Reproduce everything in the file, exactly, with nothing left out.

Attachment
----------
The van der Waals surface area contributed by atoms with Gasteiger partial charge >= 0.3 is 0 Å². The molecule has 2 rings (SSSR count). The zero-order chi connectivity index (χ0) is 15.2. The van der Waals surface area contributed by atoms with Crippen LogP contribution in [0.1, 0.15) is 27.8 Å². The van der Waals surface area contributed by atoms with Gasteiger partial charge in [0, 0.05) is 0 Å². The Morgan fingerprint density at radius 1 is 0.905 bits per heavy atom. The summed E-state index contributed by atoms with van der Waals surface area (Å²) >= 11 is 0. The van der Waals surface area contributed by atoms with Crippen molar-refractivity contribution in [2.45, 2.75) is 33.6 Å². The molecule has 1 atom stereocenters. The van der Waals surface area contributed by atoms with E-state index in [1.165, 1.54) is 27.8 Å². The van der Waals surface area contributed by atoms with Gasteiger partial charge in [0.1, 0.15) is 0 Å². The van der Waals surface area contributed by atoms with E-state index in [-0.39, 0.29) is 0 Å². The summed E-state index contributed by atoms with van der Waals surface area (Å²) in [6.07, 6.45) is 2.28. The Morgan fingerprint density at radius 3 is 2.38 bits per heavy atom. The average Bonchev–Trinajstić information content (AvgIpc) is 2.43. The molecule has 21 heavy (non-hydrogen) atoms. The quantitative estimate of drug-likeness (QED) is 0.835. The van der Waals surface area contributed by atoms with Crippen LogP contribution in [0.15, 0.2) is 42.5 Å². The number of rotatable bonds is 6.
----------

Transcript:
The van der Waals surface area contributed by atoms with Gasteiger partial charge >= 0.3 is 0 Å². The molecule has 2 rings (SSSR count). The zero-order chi connectivity index (χ0) is 15.2. The van der Waals surface area contributed by atoms with Crippen LogP contribution in [0.1, 0.15) is 27.8 Å². The van der Waals surface area contributed by atoms with Gasteiger partial charge in [0, 0.05) is 0 Å². The Morgan fingerprint density at radius 1 is 0.905 bits per heavy atom. The summed E-state index contributed by atoms with van der Waals surface area (Å²) >= 11 is 0. The van der Waals surface area contributed by atoms with Crippen molar-refractivity contribution in [2.45, 2.75) is 33.6 Å². The molecule has 1 atom stereocenters. The van der Waals surface area contributed by atoms with E-state index in [1.165, 1.54) is 27.8 Å². The van der Waals surface area contributed by atoms with Gasteiger partial charge in [0.1, 0.15) is 0 Å². The van der Waals surface area contributed by atoms with E-state index in [-0.39, 0.29) is 0 Å². The summed E-state index contributed by atoms with van der Waals surface area (Å²) in [6.07, 6.45) is 2.28. The Morgan fingerprint density at radius 3 is 2.38 bits per heavy atom. The average Bonchev–Trinajstić information content (AvgIpc) is 2.43. The molecule has 21 heavy (non-hydrogen) atoms. The quantitative estimate of drug-likeness (QED) is 0.835. The van der Waals surface area contributed by atoms with Crippen LogP contribution in [0.15, 0.2) is 42.5 Å². The number of rotatable bonds is 6.